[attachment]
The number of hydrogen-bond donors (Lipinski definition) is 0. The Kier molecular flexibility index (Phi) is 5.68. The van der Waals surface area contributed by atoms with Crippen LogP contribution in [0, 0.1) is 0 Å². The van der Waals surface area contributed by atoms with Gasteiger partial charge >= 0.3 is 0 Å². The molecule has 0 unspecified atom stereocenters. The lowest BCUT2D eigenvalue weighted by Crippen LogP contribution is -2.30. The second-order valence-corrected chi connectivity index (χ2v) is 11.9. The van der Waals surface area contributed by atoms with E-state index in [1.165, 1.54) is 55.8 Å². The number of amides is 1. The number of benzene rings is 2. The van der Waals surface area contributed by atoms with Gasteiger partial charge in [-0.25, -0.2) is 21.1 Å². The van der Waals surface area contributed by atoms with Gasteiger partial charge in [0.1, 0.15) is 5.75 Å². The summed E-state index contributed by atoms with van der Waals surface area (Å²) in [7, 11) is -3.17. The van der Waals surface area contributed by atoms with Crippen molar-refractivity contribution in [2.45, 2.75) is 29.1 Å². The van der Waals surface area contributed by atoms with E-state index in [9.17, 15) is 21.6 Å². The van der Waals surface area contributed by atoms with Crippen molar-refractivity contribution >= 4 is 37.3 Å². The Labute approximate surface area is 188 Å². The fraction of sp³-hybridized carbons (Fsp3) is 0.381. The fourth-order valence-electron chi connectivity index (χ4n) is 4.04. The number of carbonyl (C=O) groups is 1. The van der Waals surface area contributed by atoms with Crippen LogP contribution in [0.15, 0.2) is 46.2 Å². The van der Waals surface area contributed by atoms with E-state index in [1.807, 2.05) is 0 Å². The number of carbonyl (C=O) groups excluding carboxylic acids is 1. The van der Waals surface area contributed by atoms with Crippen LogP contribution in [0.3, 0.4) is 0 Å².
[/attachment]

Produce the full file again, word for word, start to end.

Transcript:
The number of hydrogen-bond donors (Lipinski definition) is 0. The Kier molecular flexibility index (Phi) is 5.68. The van der Waals surface area contributed by atoms with Crippen LogP contribution in [0, 0.1) is 0 Å². The van der Waals surface area contributed by atoms with Gasteiger partial charge >= 0.3 is 0 Å². The molecule has 0 unspecified atom stereocenters. The lowest BCUT2D eigenvalue weighted by Crippen LogP contribution is -2.30. The second-order valence-corrected chi connectivity index (χ2v) is 11.9. The van der Waals surface area contributed by atoms with E-state index in [1.165, 1.54) is 55.8 Å². The number of amides is 1. The number of benzene rings is 2. The van der Waals surface area contributed by atoms with Gasteiger partial charge in [-0.25, -0.2) is 21.1 Å². The van der Waals surface area contributed by atoms with Gasteiger partial charge in [0.1, 0.15) is 5.75 Å². The summed E-state index contributed by atoms with van der Waals surface area (Å²) in [7, 11) is -3.17. The van der Waals surface area contributed by atoms with Crippen molar-refractivity contribution in [2.45, 2.75) is 29.1 Å². The van der Waals surface area contributed by atoms with E-state index in [9.17, 15) is 21.6 Å². The van der Waals surface area contributed by atoms with Crippen molar-refractivity contribution >= 4 is 37.3 Å². The Labute approximate surface area is 188 Å². The fraction of sp³-hybridized carbons (Fsp3) is 0.381. The fourth-order valence-electron chi connectivity index (χ4n) is 4.04. The number of carbonyl (C=O) groups is 1. The van der Waals surface area contributed by atoms with Crippen LogP contribution in [0.15, 0.2) is 46.2 Å². The van der Waals surface area contributed by atoms with E-state index in [1.807, 2.05) is 0 Å². The number of carbonyl (C=O) groups excluding carboxylic acids is 1. The van der Waals surface area contributed by atoms with Crippen LogP contribution in [0.3, 0.4) is 0 Å².